KARACHI: Health experts believe that the role of the media is crucial when it comes to reporting on polio, for if done effectively, it can help understand where the problems actually exist.
This was the consensus at the one-day training held for journalists on reporting polio. The event, held at the Pearl Continental Hotel on Thursday, was organised by the United Nations Children’s Fund (UNICEF) in collaboration with the Extended Programme on Immunization (EPI) Sindh and the World Health Organization.
Explaining the precarious situation and threats of polio cases in different parts of the country, especially in Karachi and Peshawar, experts urged that it was the need of the hour to involve all the people of Pakistan to save the country’s future.
“Pakistan’s position was much better than India in 2010 and the neighbouring country has almost overcome the situation. We can do it too,” stressed Dr Iqbal Ahmad Memon, the president of Pakistan Pediatric Association Centre. “The EPI centres should be visible and accessible to the general public as they could voluntarily visit them.”
Appreciating the government’s efforts and responsibility, Dr Memon said that Rs17,000 to Rs18,000 are being spent on each child, saying that over 98 per cent of the issue has been resolved across the world since 1988 due to vaccination.
“If there is no polio case reported for three consecutive years, it means that the country is polio-free,” he said.
Dr Durenaz Jamal, the EPI Sindh’s deputy programme manager, admitted that 2013 was not a good year for Sindh.
“At least ten polio positive cases surfaced and all possible efforts are being taken to overcome the situation this year,” said Dr Jamal.
Briefly elaborating on the situation across the province, Dr Jamal said that the Sindh government was seriously considering replicating the polio drive in Peshawar.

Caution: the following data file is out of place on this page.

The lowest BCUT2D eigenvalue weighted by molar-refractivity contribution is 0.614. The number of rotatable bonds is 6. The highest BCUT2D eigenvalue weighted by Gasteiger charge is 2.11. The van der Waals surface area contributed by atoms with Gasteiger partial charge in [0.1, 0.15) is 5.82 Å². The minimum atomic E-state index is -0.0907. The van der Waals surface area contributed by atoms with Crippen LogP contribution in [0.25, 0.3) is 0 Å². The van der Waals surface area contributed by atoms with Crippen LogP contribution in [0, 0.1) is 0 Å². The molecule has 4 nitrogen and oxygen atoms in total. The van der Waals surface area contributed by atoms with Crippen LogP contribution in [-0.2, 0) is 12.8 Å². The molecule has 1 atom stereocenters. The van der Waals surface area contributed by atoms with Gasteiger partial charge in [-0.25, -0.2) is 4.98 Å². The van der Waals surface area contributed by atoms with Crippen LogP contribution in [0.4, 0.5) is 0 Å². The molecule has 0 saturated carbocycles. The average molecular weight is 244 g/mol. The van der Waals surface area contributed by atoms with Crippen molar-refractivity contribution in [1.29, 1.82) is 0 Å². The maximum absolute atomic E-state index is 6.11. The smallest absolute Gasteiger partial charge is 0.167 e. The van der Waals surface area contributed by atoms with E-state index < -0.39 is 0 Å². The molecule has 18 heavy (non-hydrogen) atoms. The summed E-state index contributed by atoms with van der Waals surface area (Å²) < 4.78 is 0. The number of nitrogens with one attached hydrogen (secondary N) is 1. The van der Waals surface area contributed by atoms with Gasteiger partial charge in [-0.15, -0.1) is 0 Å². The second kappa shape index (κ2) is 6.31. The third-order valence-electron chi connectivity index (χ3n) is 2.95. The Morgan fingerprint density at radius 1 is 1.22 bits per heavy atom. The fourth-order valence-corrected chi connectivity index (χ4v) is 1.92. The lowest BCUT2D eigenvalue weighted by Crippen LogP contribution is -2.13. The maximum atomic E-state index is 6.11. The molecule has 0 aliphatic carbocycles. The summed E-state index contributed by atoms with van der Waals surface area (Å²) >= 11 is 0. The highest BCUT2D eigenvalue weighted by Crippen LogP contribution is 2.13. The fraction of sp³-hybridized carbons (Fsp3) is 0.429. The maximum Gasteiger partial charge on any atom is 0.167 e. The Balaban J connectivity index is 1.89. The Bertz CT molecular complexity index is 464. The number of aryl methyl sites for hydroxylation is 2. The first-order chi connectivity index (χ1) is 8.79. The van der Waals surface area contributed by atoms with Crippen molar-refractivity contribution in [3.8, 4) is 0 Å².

“Eight cases were reported in Karachi in 2013 as compared to zero case in 2012 and nine cases in 2011,” she briefed.
“The responsibility of the media is very important and without understanding the issue, reporting on sensitive issues like polio is very difficult,” said Badar Alam, the editor of Herald magazine. He advised participants not to rely on single sources, saying to be accurate, brief and clear on every story.
Tahira Yasmeen, a social worker who works in Karachi’s high risk area, Gadap, appealed to the media to report positively instead of creating hype. “This will only disturb our efforts. We need to take extra care when reporting polio stories.”
An office bearer of the Rotary International, Asher, said that his organisation was involved in polio eradication tasks in various parts of the country, including the country’s borders as well as Sindh’s.
According to him, the implementation plan was being enforced in Sindh’s Mirpurkhas, Karachi’s Gulshan-e-Iqbal Town, as well as Peshawar, Nowshera, Quetta, Loralai and Turbat.
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